Stock Market Today: Stocks Resume Their Winning Ways

The major benchmarks rebounded from a rare down session to post broad-based gains Wednesday.

stock market today
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Stocks got back on track ahead of the Thanksgiving holiday as encouraging economic data and plunging oil prices more than offset some downbeat reactions to corporate earnings reports.

The market's mood was brightened considerably early in the session by at least a couple of economic reports – durable goods and weekly jobless claims – pointing to a "soft landing" for the U.S. economy

"Stocks are resuming their run as market bulls shrug off yesterday’s selling pressure with this morning’s economic data supporting optimism," said José Torres, senior economist at Interactive Brokers, in a note. "The durable goods and labor data imply that the economy is slowing to a potentially sustainable level rather than falling into recession."

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In addition to the inflation relief seen in durable goods orders, market participants also enjoyed another steep drop in oil prices after the Organization of the Petroleum Exporting Countries and allies (OPEC+) delayed a meeting to discuss further production cuts.

The sharp decline in oil prices – U.S. benchmark crude futures fell as much as 5% at one point Wednesday – "further dampens inflationary pressures," Torres notes. 

In corporate news, shares in John Deere (DE) plunged 3.1% after the manufacturer of heavy agricultural machinery offered disappointing earnings and revenue forecasts for fiscal 2024. Meanwhile, shares in Nvidia (NVDA) retreated 2.5% after the chipmaker's forecast failed to eclipse Wall Street's already lofty expectations.

At the closing bell, the blue-chip Dow Jones Industrial Average added 0.5% to finish at 35,273, while the broader S&P 500 gained 0.4% to 4,556. The tech-heavy Nasdaq Composite rose 0.5% to end at 14,265.

The U.S. stock and bond markets will be closed for Thanksgiving and will host abbreviated sessions on Black Friday

Best cash cow stocks

As investors look to recalibrate and rebalance their holdings for the new year, they would do well to take a closer look at stocks that are real cash cows.  

As Kiplinger contributing writer Mark R. Hake notes, "investors love cash cows – companies that generate consistent free cash flow. These stocks tend to do well over time."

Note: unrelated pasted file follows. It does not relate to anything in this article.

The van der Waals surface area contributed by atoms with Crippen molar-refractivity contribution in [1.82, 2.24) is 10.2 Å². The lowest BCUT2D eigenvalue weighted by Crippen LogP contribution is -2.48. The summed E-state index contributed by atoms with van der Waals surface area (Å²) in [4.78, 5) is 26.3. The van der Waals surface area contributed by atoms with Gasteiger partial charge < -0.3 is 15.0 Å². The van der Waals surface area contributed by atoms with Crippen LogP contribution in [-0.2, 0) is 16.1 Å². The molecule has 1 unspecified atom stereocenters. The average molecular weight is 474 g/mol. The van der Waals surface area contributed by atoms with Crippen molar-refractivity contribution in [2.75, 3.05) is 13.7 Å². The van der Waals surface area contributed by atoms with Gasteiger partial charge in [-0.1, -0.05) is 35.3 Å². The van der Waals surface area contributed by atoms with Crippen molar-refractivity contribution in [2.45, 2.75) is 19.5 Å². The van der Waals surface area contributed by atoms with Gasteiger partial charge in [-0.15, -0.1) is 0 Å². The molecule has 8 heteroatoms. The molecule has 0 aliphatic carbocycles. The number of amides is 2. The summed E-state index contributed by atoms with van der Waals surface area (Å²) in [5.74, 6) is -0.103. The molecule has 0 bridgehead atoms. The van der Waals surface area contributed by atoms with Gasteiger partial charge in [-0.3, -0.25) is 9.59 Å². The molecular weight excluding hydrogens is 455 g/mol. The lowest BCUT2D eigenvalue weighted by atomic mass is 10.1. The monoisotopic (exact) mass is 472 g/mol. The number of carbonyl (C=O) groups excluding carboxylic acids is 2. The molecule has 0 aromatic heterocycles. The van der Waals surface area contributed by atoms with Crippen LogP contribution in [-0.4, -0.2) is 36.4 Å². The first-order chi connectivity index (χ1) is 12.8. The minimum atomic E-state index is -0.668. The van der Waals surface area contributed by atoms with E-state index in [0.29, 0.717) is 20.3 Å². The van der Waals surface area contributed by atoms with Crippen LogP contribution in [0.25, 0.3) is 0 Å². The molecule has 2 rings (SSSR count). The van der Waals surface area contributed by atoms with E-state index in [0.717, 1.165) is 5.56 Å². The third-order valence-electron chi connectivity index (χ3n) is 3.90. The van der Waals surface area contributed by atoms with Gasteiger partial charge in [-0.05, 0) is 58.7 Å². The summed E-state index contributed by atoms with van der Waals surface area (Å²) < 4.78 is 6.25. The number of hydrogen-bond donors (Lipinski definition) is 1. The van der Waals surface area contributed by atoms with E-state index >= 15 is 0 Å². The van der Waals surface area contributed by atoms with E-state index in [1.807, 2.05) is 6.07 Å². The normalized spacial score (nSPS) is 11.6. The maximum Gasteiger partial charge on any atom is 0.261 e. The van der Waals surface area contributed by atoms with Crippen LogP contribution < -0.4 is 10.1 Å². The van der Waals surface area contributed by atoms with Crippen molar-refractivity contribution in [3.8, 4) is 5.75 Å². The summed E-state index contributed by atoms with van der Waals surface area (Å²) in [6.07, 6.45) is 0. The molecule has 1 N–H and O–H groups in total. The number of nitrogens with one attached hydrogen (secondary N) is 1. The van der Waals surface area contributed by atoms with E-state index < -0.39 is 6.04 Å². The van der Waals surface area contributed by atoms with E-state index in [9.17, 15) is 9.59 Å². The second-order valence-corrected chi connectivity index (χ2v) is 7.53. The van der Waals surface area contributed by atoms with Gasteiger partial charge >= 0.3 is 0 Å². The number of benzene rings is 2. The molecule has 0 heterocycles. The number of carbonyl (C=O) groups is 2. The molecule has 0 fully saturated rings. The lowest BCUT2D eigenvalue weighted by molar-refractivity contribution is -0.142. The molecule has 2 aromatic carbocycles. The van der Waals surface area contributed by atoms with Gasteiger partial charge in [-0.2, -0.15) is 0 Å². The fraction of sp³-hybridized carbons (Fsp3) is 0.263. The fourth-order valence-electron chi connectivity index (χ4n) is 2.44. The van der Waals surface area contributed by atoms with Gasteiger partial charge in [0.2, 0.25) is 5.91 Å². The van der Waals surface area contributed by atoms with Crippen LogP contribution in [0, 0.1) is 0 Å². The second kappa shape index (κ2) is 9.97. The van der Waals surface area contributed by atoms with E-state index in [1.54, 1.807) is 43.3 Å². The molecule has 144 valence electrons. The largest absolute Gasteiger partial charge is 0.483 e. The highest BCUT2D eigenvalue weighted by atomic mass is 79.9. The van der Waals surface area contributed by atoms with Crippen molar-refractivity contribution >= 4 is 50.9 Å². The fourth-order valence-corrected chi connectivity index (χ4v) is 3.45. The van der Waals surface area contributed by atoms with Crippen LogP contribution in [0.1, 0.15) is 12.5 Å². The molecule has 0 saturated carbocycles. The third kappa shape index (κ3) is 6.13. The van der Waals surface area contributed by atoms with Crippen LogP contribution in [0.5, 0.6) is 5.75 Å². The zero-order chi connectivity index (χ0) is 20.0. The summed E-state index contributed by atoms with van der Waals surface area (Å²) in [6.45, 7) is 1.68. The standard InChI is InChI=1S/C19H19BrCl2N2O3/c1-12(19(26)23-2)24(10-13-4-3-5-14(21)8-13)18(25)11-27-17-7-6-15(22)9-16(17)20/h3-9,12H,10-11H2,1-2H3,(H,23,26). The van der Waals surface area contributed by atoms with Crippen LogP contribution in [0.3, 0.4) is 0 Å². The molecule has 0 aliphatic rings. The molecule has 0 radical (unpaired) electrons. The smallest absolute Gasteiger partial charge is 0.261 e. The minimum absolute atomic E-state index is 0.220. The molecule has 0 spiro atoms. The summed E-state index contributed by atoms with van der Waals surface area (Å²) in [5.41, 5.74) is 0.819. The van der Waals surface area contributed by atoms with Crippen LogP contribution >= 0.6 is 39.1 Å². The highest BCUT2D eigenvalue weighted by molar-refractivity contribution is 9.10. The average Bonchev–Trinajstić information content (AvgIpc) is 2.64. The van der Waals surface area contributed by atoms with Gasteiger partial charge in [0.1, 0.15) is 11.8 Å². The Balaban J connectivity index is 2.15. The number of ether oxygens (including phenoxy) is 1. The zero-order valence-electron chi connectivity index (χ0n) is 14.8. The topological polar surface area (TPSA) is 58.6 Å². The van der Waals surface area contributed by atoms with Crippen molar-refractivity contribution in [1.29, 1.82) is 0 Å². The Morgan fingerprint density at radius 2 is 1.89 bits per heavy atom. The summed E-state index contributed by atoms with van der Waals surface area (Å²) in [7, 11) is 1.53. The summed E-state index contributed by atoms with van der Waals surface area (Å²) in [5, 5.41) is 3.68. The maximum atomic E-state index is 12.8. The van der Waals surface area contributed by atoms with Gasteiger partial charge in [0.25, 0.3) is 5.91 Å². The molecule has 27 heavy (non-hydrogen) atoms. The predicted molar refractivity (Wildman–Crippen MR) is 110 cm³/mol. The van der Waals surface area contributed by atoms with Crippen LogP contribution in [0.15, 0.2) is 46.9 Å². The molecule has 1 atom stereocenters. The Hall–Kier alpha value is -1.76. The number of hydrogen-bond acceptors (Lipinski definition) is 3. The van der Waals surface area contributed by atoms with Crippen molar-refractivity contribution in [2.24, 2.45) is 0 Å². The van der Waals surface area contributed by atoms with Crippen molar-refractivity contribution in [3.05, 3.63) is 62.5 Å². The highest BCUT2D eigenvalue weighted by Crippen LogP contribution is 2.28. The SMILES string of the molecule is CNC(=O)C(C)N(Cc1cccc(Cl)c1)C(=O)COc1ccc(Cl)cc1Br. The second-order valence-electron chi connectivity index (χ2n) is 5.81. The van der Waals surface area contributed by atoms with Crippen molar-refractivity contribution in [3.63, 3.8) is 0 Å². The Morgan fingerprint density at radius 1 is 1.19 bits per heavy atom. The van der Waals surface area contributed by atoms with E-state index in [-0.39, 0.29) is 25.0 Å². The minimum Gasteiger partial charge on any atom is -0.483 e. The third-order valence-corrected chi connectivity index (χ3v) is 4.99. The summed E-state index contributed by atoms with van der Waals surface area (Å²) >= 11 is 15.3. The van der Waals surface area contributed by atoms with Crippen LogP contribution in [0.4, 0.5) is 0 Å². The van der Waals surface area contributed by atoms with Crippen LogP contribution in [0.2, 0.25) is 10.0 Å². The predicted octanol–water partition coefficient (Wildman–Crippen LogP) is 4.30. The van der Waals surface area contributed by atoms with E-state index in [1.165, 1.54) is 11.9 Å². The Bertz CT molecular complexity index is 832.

That's because companies with high free cash flow margins can afford to make dividend payments and acquisitions, buy back stock, reduce debt, or just let the cash pile up on the balance sheet

If you're looking for companies that generate impressive free cash flow and put it to good use via dividends, buybacks and more, check out these top cash cow stocks

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Dan Burrows
Senior Investing Writer,

Dan Burrows is Kiplinger's senior investing writer, having joined the august publication full time in 2016.

A long-time financial journalist, Dan is a veteran of SmartMoney, MarketWatch, CBS MoneyWatch, InvestorPlace and DailyFinance. He has written for The Wall Street Journal, Bloomberg, Consumer Reports, Senior Executive and Boston magazine, and his stories have appeared in the New York Daily News, the San Jose Mercury News and Investor's Business Daily, among other publications. As a senior writer at AOL's DailyFinance, Dan reported market news from the floor of the New York Stock Exchange and hosted a weekly video segment on equities.

Once upon a time – before his days as a financial reporter and assistant financial editor at legendary fashion trade paper Women's Wear Daily – Dan worked for Spy magazine, scribbled away at Time Inc. and contributed to Maxim magazine back when lad mags were a thing. He's also written for Esquire magazine's Dubious Achievements Awards.

In his current role at Kiplinger, Dan writes about equities, fixed income, currencies, commodities, funds, macroeconomics, demographics, real estate, cost of living indexes and more.

Dan holds a bachelor's degree from Oberlin College and a master's degree from Columbia University.

Disclosure: Dan does not trade stocks or other securities. Rather, he dollar-cost averages into cheap funds and index funds and holds them forever in tax-advantaged accounts.